21 November 2005

Why don't Catholics go to confession anymore?

Originally uploaded by tand01.

Andrew Santella in an article at Slate asks why have Roman Catholics quit going to confession? I'd be curious to know the answer myself. Santella's answer--that it's just too much work--seems reasonable. But why is it too much work? Why is it that in the earlier part of the last century confession was a regular part of Catholic worship and now people don't deem it to be a vital part of their salvation?

Since I am not yet fully Catholic, confession is not yet a part of my spiritual life. I went to confession once at an Anglo-Catholic church and found the whole thing terribly awkward and uncomfortable--rather like going to the dentist, which I also don't enjoy. But necessary all the same.

I'd be curious to know other people's thoughts on confession.

(Incidentally, my illustration is a detail of Rogier van der Weyden's Seven Sacraments Altarpiece, 1445-50)


father wb said...

Hoozah for paintings! Several hoozah's! I see you are dabbling in oils. Again: hoozah!

Also: hoozah for van der Weyden.

I concur: confession like dentist. I think maybe ideally one would have regular (say, weekly) confession, and one could develop a relationship with one's confessor. That is to say, the practical side of regular confession might be the most noticeably helpful. But another great thing about it is, of course, absolution.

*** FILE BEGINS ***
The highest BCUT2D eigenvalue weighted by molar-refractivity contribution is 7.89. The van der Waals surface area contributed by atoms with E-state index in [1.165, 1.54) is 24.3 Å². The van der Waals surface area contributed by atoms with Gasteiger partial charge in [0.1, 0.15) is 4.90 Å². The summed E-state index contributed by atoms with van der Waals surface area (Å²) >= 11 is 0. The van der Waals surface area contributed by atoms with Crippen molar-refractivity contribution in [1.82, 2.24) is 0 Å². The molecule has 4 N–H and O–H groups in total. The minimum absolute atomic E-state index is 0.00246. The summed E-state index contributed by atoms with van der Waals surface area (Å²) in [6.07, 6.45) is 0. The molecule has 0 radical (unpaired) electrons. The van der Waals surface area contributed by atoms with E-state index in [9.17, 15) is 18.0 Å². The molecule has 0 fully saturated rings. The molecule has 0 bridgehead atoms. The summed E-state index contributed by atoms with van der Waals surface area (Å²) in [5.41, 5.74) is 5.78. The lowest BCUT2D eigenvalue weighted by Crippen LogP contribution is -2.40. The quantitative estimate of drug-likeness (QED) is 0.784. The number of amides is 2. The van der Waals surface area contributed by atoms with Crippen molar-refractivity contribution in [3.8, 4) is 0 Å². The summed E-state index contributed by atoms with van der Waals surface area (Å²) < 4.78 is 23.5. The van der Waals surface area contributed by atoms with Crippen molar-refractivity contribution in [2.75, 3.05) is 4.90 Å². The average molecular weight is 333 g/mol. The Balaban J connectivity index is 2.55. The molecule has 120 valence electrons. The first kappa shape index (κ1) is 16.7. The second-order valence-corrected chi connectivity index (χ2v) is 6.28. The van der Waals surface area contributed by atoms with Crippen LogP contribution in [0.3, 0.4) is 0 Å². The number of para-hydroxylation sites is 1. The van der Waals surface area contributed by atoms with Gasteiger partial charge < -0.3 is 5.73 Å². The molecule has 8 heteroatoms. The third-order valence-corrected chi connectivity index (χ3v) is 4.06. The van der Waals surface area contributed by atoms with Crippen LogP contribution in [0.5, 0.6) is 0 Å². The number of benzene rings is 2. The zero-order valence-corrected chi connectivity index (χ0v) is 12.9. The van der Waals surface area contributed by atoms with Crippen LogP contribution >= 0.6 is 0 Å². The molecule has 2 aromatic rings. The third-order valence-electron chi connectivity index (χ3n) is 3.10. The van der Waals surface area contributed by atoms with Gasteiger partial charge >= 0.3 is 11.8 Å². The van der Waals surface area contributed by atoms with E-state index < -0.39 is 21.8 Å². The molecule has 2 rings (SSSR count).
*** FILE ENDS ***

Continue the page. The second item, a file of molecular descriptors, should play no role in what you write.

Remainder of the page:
MM said...

Excellent post T - I actually love confession. Its a bit like a hot bath or a drink of cold water, or having a heavy backpack taken off. I cant imagine why anyone wouldnt go frequently, in order to communicate daily... maybe it has something to do with a low view of the Eucharist... ie priests not emphasizing that youre as good as dead if you dare to consume the Lord in a state of mortal sin (which is exceedingly easy to do).

WB thinks that the common confession/absolution during the Eucharistic service is efficacious a'plenty. Maybe- Im not sure what the Church says about this. I think they think that mortal sin requires a personal visit... confession one to another, etc.